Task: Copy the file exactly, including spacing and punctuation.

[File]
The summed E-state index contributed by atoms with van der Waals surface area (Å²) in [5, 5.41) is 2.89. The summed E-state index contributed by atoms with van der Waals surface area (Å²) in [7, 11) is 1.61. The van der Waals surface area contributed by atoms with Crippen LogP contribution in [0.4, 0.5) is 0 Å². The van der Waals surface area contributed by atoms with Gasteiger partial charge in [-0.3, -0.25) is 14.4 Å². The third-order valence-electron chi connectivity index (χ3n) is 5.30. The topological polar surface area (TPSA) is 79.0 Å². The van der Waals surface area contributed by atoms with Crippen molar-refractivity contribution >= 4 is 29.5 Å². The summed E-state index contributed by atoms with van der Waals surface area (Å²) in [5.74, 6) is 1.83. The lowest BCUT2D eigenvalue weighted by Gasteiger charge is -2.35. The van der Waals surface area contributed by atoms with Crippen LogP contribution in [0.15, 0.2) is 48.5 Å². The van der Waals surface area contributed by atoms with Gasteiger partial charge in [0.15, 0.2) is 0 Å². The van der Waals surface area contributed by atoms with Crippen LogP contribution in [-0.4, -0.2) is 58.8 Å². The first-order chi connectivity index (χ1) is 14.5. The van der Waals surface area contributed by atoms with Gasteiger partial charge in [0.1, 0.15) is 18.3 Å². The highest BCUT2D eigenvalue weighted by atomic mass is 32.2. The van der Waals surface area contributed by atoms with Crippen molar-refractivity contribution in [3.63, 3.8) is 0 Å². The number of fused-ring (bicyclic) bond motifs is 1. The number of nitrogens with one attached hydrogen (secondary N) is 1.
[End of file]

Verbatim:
The summed E-state index contributed by atoms with van der Waals surface area (Å²) in [5, 5.41) is 2.89. The summed E-state index contributed by atoms with van der Waals surface area (Å²) in [7, 11) is 1.61. The van der Waals surface area contributed by atoms with Crippen LogP contribution in [0.4, 0.5) is 0 Å². The van der Waals surface area contributed by atoms with Gasteiger partial charge in [-0.3, -0.25) is 14.4 Å². The third-order valence-electron chi connectivity index (χ3n) is 5.30. The topological polar surface area (TPSA) is 79.0 Å². The van der Waals surface area contributed by atoms with Crippen molar-refractivity contribution >= 4 is 29.5 Å². The summed E-state index contributed by atoms with van der Waals surface area (Å²) in [5.74, 6) is 1.83. The lowest BCUT2D eigenvalue weighted by Gasteiger charge is -2.35. The van der Waals surface area contributed by atoms with Crippen LogP contribution in [0.15, 0.2) is 48.5 Å². The van der Waals surface area contributed by atoms with Gasteiger partial charge in [0.15, 0.2) is 0 Å². The van der Waals surface area contributed by atoms with Crippen LogP contribution in [-0.4, -0.2) is 58.8 Å². The first-order chi connectivity index (χ1) is 14.5. The van der Waals surface area contributed by atoms with Gasteiger partial charge in [0.1, 0.15) is 18.3 Å². The highest BCUT2D eigenvalue weighted by atomic mass is 32.2. The van der Waals surface area contributed by atoms with Crippen molar-refractivity contribution in [3.63, 3.8) is 0 Å². The number of fused-ring (bicyclic) bond motifs is 1. The number of nitrogens with one attached hydrogen (secondary N) is 1.